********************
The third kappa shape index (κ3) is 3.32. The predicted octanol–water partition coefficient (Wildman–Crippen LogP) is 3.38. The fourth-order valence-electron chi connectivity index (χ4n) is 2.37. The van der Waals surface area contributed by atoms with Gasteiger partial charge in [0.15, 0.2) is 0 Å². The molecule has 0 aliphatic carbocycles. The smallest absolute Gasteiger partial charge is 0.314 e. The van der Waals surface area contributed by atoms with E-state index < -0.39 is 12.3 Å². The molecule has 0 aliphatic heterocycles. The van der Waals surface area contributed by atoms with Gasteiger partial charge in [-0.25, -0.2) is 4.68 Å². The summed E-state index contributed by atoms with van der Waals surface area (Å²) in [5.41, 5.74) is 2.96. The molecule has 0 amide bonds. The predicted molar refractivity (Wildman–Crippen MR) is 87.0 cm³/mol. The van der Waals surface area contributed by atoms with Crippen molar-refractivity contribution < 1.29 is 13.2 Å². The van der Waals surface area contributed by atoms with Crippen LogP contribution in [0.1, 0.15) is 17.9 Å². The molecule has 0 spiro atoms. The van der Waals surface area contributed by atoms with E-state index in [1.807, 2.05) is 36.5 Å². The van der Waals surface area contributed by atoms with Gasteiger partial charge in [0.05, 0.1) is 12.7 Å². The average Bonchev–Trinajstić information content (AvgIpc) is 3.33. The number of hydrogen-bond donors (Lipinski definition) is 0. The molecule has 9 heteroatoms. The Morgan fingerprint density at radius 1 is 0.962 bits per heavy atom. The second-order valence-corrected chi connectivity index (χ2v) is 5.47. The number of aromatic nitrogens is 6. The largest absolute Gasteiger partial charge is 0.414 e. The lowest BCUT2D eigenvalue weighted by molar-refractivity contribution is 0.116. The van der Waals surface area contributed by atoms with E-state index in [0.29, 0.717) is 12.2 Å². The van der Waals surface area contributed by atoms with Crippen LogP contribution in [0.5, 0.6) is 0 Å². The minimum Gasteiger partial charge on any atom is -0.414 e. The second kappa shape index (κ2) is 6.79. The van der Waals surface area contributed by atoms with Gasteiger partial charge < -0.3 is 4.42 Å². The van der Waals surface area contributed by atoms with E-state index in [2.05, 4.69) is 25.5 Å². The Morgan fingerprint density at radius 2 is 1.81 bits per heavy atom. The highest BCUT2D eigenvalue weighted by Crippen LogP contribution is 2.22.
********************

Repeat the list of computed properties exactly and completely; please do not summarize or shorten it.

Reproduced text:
The third kappa shape index (κ3) is 3.32. The predicted octanol–water partition coefficient (Wildman–Crippen LogP) is 3.38. The fourth-order valence-electron chi connectivity index (χ4n) is 2.37. The van der Waals surface area contributed by atoms with Gasteiger partial charge in [0.15, 0.2) is 0 Å². The molecule has 0 aliphatic carbocycles. The smallest absolute Gasteiger partial charge is 0.314 e. The van der Waals surface area contributed by atoms with E-state index < -0.39 is 12.3 Å². The molecule has 0 aliphatic heterocycles. The van der Waals surface area contributed by atoms with Gasteiger partial charge in [-0.25, -0.2) is 4.68 Å². The summed E-state index contributed by atoms with van der Waals surface area (Å²) in [5.41, 5.74) is 2.96. The molecule has 0 amide bonds. The predicted molar refractivity (Wildman–Crippen MR) is 87.0 cm³/mol. The van der Waals surface area contributed by atoms with Crippen molar-refractivity contribution < 1.29 is 13.2 Å². The van der Waals surface area contributed by atoms with Crippen LogP contribution in [0.1, 0.15) is 17.9 Å². The molecule has 0 spiro atoms. The van der Waals surface area contributed by atoms with E-state index in [1.807, 2.05) is 36.5 Å². The van der Waals surface area contributed by atoms with Gasteiger partial charge in [0.05, 0.1) is 12.7 Å². The average Bonchev–Trinajstić information content (AvgIpc) is 3.33. The number of hydrogen-bond donors (Lipinski definition) is 0. The molecule has 9 heteroatoms. The Morgan fingerprint density at radius 1 is 0.962 bits per heavy atom. The second-order valence-corrected chi connectivity index (χ2v) is 5.47. The number of aromatic nitrogens is 6. The largest absolute Gasteiger partial charge is 0.414 e. The lowest BCUT2D eigenvalue weighted by molar-refractivity contribution is 0.116. The van der Waals surface area contributed by atoms with E-state index in [0.29, 0.717) is 12.2 Å². The van der Waals surface area contributed by atoms with Crippen LogP contribution in [0.5, 0.6) is 0 Å². The minimum Gasteiger partial charge on any atom is -0.414 e. The second kappa shape index (κ2) is 6.79. The van der Waals surface area contributed by atoms with Gasteiger partial charge < -0.3 is 4.42 Å². The van der Waals surface area contributed by atoms with E-state index in [2.05, 4.69) is 25.5 Å². The Morgan fingerprint density at radius 2 is 1.81 bits per heavy atom. The highest BCUT2D eigenvalue weighted by Crippen LogP contribution is 2.22.